Asia's largest brackish water lagoon i.e. It is Asia’s largest salt-
water lagoon and is separated from the Bay of Bengal by a
Covers an area more than 1100 sq km along the east coast of
India in the state of Odisha.
The water spread area of the Lagoon varies between 1165 to
906 sq.km during the monsoon and summer respectively.
A 32 km long, narrow, outer channel connects the lagoon to
the Bay of Bengal
Chilika lake is a designated “Ramsar site” in 1981 by The
Ramsar Convention on Wetlands.
Chilika is one of the hotspots of biodiversity and shelters a
number of endangered species listed in the IUCN red list of
Chilika lake is an important habitat and breeding ground for
both resident and migratory and aquatic birds.
Migratory birds comes from Caspian Sea, Lake Baikal, Aral
Sea and Siberia parts of Russia, Kirghiz steppes of Mongolia,
Central and southeast Asia and Himalayas.
Best time for tourism activities Nov-March
Biodiversity in Chilika Lake
Major biodiversities are:
726 species of flowering plants (496 genera and 120 families)
800 species of fauna. ( including 24 mammalian, 37 reptile species)
Nearly 12lakh migratory birds comes in the peak season.
The lagoon hosts over 160 species of migratory birds in the
peak migratory season.
45 percent of the birds are terrestrial in nature, 32 percent
are waterfowl, and 23 percent are waders. The lagoon is also
home to 14 types of raptors.
Eco-tourism in Chilika
Scenic natural flora and fauna of the lake are an
attraction for eco-tourism.
Provide a degree of alternative employment to the local
environmental awareness, among local
residents as well as visitors.
Different conservation activities are taken by local Govt.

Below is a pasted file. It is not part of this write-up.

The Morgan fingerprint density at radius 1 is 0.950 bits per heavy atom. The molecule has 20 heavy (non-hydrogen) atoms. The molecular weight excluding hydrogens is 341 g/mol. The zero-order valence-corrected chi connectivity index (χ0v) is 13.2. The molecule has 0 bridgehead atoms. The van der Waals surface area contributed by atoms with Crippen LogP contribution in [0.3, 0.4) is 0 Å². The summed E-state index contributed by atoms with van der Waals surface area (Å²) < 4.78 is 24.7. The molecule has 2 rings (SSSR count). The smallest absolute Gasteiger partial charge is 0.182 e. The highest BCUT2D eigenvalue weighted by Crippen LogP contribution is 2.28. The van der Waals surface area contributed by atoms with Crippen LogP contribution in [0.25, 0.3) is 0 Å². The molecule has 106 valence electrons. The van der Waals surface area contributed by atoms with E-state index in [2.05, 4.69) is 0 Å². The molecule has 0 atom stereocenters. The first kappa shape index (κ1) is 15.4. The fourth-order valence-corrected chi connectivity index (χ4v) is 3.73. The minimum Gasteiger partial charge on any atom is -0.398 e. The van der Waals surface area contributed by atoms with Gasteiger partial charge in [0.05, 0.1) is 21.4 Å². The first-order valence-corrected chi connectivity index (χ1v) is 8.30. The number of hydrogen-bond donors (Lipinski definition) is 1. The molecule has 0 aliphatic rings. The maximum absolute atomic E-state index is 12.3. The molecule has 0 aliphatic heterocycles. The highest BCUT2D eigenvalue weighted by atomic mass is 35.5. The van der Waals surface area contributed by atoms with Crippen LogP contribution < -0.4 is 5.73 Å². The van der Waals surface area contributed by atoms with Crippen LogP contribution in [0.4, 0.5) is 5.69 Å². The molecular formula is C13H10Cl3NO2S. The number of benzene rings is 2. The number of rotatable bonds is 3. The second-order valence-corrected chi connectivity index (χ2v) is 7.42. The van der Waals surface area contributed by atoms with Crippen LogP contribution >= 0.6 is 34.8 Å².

as well as other bodies with wise use of the lake’s natural
Eco-tourism points at Chilika
Nalbana Bird Sanctuary and Island
Satpada wetland and Dolphin view point.
Mangalajodi conservation center
Threats to Chilika lake
Siltation due to littoral drift and sediments from the
inland river systems
Shrinkage of water surface area
Choking of the inlet channel as well as shifting of
the mouth connecting to the sea
Decrease in salinity and fishery resources
Proliferation of fresh water invasive species and
Migratory bird poaching.
Excess commercialization and motor boat.
Fights between fishermen and non-fishermen
communities about fishing rights in the lake and
consequent court cases
In 1992, the Government of Odisha, set up the
Chilika Development Authority (CDA).
The CDA was set up for restoration and overall
development of the lake under the administrative
jurisdiction of the Forest and Environment
To protect the Lake ecosystem with all its genetic diversity.
To formulate the management plan for Integrated Resource
Management and wise use of the lake's resources by the
community depending on it.
developmental activities either itself or through other
To collaborate with various national and international
Local people are appointed as guard during the
migratory season of birds.
Plastics and other non degradable items are
banned at the Islands.
Provision of solar streetlight systems to island
Development of a ferry service for isolated
Construction of landing facilities for fisher folk, as
well as education and environmental awareness